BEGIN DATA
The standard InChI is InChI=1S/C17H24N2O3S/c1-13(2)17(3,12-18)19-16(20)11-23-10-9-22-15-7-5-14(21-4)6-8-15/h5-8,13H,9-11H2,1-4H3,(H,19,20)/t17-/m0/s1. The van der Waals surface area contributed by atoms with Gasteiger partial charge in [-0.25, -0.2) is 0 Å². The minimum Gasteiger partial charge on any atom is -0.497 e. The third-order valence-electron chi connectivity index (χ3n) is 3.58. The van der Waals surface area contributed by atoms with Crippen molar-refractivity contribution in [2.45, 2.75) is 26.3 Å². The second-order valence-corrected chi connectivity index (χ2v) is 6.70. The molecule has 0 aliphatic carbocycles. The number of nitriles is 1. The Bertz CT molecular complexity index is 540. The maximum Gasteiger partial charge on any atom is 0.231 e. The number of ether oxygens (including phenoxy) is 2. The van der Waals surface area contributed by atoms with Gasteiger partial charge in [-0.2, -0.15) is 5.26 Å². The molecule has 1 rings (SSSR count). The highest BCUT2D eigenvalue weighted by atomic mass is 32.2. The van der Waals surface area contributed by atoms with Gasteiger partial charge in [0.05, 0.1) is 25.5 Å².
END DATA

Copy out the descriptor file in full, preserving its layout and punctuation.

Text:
The standard InChI is InChI=1S/C17H24N2O3S/c1-13(2)17(3,12-18)19-16(20)11-23-10-9-22-15-7-5-14(21-4)6-8-15/h5-8,13H,9-11H2,1-4H3,(H,19,20)/t17-/m0/s1. The van der Waals surface area contributed by atoms with Gasteiger partial charge in [-0.25, -0.2) is 0 Å². The minimum Gasteiger partial charge on any atom is -0.497 e. The third-order valence-electron chi connectivity index (χ3n) is 3.58. The van der Waals surface area contributed by atoms with Crippen molar-refractivity contribution in [2.45, 2.75) is 26.3 Å². The second-order valence-corrected chi connectivity index (χ2v) is 6.70. The molecule has 0 aliphatic carbocycles. The number of nitriles is 1. The Bertz CT molecular complexity index is 540. The maximum Gasteiger partial charge on any atom is 0.231 e. The number of ether oxygens (including phenoxy) is 2. The van der Waals surface area contributed by atoms with Gasteiger partial charge in [-0.2, -0.15) is 5.26 Å². The molecule has 1 rings (SSSR count). The highest BCUT2D eigenvalue weighted by atomic mass is 32.2. The van der Waals surface area contributed by atoms with Gasteiger partial charge in [0.05, 0.1) is 25.5 Å².